AddThis Sharing ButtonsShare to FacebookFacebookFacebookShare to TwitterTwitterTwitterShare to EmailEmailEmailShare to RedditRedditRedditShare to MoreAddThisMoreLoud workplace noise has been found by many studies to cause harm, but a recent analysis links the sounds of all-night car horn blasts and shouting by bar revelers in New York City’s noisiest neighborhoods to unexplained improvements in body weight and blood pressure for the urban poor living there. “To be clear, we’re not saying that neighborhood noise causes better health, and a lot of further research is needed to explain the relationship we found between this kind of disturbance and health,” says senior study investigator and NYU Langone Medical Center epidemiologist Dustin Duncan. “It may just be that New York’s noisiest neighborhoods are also the most walkable and that its residents get more exercise that way. But our study shows that neighborhood noise may have an indirect impact on health that is different from known risk factors, such as diet and sedentary lifestyles.”MORE: Good News For Pregnant Women Who Love Drinking Coffee“It made sense to study neighborhood noise because the neighborhood is where people spend most of their time; the city is a bustling, congested environment; and the health of people being studied is already at risk from the stresses of poverty,” says Duncan.Specifically, researchers observed relatively lower body mass index (or BMI, a measure of body weight by height) and blood pressure among 102 men and women in the city’s noisiest neighborhoods. All were participants in the NYC Low-Income Housing, Neighborhoods and Health Study and lived in affordable public housing. Most have annual incomes of $25,000 or less. Researchers gauged noise levels based on more than 145,000 noise complaints placed to the city’s 3-1-1 non-emergency phone system in 2014.Among the key findings of the analysis was that poor people living within a five-block radius with a thousand noise complaints had a BMI 2.72 points lower than if they had lived in a neighborhood that hypothetically had no noise complaints. A BMI between 18.5 and 24.9 is considered “normal,” and a BMI of 30 or more constitutes obesity, a major indicator for heart disease, diabetes, and high blood pressure.RELATED: Eating More Cheese May Explain Healthier Hearts in FranceSimilarly, for blood pressure, researchers estimated a 5.34 point drop in systolic pressure (the upper number of two used to measure it) for a neighborhood with 1,000 noise complaints compared to a statistical model of a five-block radius that had none.According to researchers, the city neighborhoods with the most noise complaints were mostly in Manhattan, and included Times Square in midtown, as well as all of downtown and parts of Queens. Noise complaints were markedly less, they say, in the outer boroughs, including the Bronx and Staten Island.For the study, participants volunteered to carry GPS tracking devices for a week to track in real time where they spent their spare time and to have their body weight and blood pressure recorded.Study lead investigator Kosuke Tamura, a postdoctoral fellow at NYU Langone, says other than walkability, social factors and peer pressure could also account for the unexpected findings. Kosuke says some New Yorkers in Manhattan’s noisiest and most fashionable neighborhoods may be more self-conscious about their physical shape and fitness than poor people in less noisy parts of the city, and these factors could be overriding some of the detrimental health effects from neighborhood noise.Tamura says the team has plans for longer studies that account for population density, as a benchmark for walkability, to better assess the impact of neighborhood noise on health.(Source: NYU Langone Medical Center)Click To Share The News With Your Friends (Photo by Daniel Mennerich, CC)AddThis Sharing ButtonsShare to FacebookFacebookFacebookShare to TwitterTwitterTwitterShare to EmailEmailEmailShare to RedditRedditRedditShare to MoreAddThisMore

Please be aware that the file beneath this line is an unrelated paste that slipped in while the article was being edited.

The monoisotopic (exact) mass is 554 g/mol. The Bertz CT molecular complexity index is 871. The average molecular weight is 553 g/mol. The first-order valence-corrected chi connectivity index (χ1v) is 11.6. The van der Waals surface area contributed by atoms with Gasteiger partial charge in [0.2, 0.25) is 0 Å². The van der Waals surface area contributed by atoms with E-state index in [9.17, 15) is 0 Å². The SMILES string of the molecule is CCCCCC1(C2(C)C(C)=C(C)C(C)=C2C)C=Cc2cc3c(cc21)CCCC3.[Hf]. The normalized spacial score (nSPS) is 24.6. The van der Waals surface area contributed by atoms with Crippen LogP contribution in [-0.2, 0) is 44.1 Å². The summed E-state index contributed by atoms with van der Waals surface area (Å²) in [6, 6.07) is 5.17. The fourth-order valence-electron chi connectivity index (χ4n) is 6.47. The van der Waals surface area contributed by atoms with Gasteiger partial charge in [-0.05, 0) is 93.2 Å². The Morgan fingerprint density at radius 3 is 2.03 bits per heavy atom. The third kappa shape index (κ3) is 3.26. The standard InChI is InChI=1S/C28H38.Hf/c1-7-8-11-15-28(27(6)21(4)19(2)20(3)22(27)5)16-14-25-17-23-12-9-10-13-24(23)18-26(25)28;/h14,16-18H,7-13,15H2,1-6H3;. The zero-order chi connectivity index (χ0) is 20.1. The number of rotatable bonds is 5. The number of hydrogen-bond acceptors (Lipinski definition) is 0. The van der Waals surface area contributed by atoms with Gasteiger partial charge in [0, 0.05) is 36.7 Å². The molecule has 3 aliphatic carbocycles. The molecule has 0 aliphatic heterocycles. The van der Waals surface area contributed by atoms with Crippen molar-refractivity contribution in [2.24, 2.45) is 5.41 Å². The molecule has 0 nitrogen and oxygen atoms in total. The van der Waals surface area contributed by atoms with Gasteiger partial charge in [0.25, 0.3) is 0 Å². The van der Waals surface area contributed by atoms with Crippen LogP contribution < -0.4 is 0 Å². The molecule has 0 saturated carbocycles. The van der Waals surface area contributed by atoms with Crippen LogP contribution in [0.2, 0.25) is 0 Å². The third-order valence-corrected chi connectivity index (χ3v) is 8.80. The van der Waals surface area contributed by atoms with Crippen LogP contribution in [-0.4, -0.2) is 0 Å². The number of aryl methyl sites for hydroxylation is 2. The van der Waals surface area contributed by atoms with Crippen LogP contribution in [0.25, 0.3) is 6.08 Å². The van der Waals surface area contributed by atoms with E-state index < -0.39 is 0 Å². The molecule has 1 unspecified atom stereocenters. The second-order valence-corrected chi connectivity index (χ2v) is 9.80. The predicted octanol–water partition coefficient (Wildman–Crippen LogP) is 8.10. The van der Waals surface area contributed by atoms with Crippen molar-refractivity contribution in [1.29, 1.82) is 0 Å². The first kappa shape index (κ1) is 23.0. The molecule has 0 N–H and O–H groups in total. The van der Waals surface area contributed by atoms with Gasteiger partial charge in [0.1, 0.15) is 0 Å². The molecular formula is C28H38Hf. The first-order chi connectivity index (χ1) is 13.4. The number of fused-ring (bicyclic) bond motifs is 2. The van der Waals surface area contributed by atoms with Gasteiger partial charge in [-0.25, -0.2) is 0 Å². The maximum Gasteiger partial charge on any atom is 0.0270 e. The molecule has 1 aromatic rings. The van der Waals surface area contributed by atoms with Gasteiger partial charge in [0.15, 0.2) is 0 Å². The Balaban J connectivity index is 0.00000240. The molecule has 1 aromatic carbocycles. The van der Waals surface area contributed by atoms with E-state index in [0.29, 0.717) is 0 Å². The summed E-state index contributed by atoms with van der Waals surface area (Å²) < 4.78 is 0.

The National Hurricane Center has started advisories for Invest 92, calling it Potential Tropical Cyclone 26.Invest 92 According to the National Weather Service, it is expected to become a hurricane in a few days near Cuba, and continue as a hurricane as it moves northwest into the central Gulf of Mexico.Projections for landfall are anywhere from Louisiana to Florida.Tropical Storm Gamma will be hanging out in the Bay of Campeche for much of this week.“We will need to monitor the long range forecasts – it does show a north turn by the end of the week,” Warning Coordination Meteorologist Roger Erickson said.